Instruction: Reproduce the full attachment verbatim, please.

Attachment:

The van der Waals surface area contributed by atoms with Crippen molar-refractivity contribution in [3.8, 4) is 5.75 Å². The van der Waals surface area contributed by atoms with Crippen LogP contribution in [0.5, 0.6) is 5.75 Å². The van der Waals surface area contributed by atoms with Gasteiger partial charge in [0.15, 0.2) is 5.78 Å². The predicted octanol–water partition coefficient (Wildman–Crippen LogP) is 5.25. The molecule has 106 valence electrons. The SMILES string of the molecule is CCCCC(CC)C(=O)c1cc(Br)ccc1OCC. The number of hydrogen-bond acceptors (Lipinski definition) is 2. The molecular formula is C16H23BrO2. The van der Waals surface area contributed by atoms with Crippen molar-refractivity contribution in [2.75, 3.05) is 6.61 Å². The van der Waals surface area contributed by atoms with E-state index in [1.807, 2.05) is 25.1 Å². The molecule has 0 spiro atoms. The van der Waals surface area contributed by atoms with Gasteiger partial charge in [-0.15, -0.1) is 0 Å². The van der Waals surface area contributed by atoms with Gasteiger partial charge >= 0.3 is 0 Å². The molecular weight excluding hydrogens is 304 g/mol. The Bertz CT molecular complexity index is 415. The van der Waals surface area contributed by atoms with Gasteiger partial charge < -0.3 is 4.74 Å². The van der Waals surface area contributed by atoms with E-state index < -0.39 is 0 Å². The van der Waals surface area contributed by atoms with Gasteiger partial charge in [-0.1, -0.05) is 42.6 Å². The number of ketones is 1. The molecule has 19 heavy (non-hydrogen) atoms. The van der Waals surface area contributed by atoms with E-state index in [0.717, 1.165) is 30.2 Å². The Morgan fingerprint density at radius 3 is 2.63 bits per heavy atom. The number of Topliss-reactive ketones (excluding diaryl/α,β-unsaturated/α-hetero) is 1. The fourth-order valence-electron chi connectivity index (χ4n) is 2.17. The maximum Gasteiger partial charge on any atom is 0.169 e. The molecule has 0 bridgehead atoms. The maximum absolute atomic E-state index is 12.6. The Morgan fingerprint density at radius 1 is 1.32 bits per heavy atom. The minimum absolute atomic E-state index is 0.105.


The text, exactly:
The van der Waals surface area contributed by atoms with Crippen molar-refractivity contribution in [3.8, 4) is 5.75 Å². The van der Waals surface area contributed by atoms with Crippen LogP contribution in [0.5, 0.6) is 5.75 Å². The van der Waals surface area contributed by atoms with Gasteiger partial charge in [0.15, 0.2) is 5.78 Å². The predicted octanol–water partition coefficient (Wildman–Crippen LogP) is 5.25. The molecule has 106 valence electrons. The SMILES string of the molecule is CCCCC(CC)C(=O)c1cc(Br)ccc1OCC. The number of hydrogen-bond acceptors (Lipinski definition) is 2. The molecular formula is C16H23BrO2. The van der Waals surface area contributed by atoms with Crippen molar-refractivity contribution in [2.75, 3.05) is 6.61 Å². The van der Waals surface area contributed by atoms with E-state index in [1.807, 2.05) is 25.1 Å². The molecule has 0 spiro atoms. The van der Waals surface area contributed by atoms with Gasteiger partial charge in [-0.15, -0.1) is 0 Å². The van der Waals surface area contributed by atoms with Gasteiger partial charge >= 0.3 is 0 Å². The molecular weight excluding hydrogens is 304 g/mol. The Bertz CT molecular complexity index is 415. The van der Waals surface area contributed by atoms with Gasteiger partial charge < -0.3 is 4.74 Å². The van der Waals surface area contributed by atoms with E-state index < -0.39 is 0 Å². The van der Waals surface area contributed by atoms with Gasteiger partial charge in [-0.1, -0.05) is 42.6 Å². The number of ketones is 1. The molecule has 19 heavy (non-hydrogen) atoms. The van der Waals surface area contributed by atoms with E-state index in [0.717, 1.165) is 30.2 Å². The Morgan fingerprint density at radius 3 is 2.63 bits per heavy atom. The number of Topliss-reactive ketones (excluding diaryl/α,β-unsaturated/α-hetero) is 1. The fourth-order valence-electron chi connectivity index (χ4n) is 2.17. The maximum Gasteiger partial charge on any atom is 0.169 e. The molecule has 0 bridgehead atoms. The maximum absolute atomic E-state index is 12.6. The Morgan fingerprint density at radius 1 is 1.32 bits per heavy atom. The minimum absolute atomic E-state index is 0.105.